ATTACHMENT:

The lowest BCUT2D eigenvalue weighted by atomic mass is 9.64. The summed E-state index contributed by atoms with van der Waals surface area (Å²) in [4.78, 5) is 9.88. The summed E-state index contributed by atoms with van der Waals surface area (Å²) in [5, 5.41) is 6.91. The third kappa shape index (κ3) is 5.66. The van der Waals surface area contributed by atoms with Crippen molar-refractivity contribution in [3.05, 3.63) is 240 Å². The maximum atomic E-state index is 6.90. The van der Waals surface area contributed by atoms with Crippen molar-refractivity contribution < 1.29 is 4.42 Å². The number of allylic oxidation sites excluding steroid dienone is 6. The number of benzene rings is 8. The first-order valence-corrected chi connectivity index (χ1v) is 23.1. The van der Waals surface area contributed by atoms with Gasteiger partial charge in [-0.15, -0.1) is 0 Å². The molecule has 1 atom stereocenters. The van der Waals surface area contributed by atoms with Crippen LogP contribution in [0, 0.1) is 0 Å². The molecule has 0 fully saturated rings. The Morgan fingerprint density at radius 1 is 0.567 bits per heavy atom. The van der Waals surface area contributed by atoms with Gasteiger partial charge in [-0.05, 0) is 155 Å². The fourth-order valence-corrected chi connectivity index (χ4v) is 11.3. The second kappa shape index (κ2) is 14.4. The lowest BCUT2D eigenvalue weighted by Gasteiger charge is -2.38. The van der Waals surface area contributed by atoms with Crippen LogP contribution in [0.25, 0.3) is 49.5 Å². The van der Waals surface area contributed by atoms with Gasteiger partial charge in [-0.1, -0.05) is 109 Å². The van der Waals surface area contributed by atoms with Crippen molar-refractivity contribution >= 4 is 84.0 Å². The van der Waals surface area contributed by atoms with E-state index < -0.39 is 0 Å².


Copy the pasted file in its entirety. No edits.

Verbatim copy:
The lowest BCUT2D eigenvalue weighted by atomic mass is 9.64. The summed E-state index contributed by atoms with van der Waals surface area (Å²) in [4.78, 5) is 9.88. The summed E-state index contributed by atoms with van der Waals surface area (Å²) in [5, 5.41) is 6.91. The third kappa shape index (κ3) is 5.66. The van der Waals surface area contributed by atoms with Crippen molar-refractivity contribution in [3.05, 3.63) is 240 Å². The maximum atomic E-state index is 6.90. The van der Waals surface area contributed by atoms with Crippen molar-refractivity contribution < 1.29 is 4.42 Å². The number of allylic oxidation sites excluding steroid dienone is 6. The number of benzene rings is 8. The first-order valence-corrected chi connectivity index (χ1v) is 23.1. The van der Waals surface area contributed by atoms with Gasteiger partial charge in [-0.15, -0.1) is 0 Å². The molecule has 1 atom stereocenters. The van der Waals surface area contributed by atoms with Crippen LogP contribution in [0, 0.1) is 0 Å². The molecule has 0 fully saturated rings. The Morgan fingerprint density at radius 1 is 0.567 bits per heavy atom. The van der Waals surface area contributed by atoms with Gasteiger partial charge in [-0.05, 0) is 155 Å². The fourth-order valence-corrected chi connectivity index (χ4v) is 11.3. The second kappa shape index (κ2) is 14.4. The lowest BCUT2D eigenvalue weighted by Gasteiger charge is -2.38. The van der Waals surface area contributed by atoms with Crippen LogP contribution in [0.25, 0.3) is 49.5 Å². The van der Waals surface area contributed by atoms with Gasteiger partial charge in [-0.1, -0.05) is 109 Å². The van der Waals surface area contributed by atoms with Crippen molar-refractivity contribution >= 4 is 84.0 Å². The van der Waals surface area contributed by atoms with E-state index < -0.39 is 0 Å².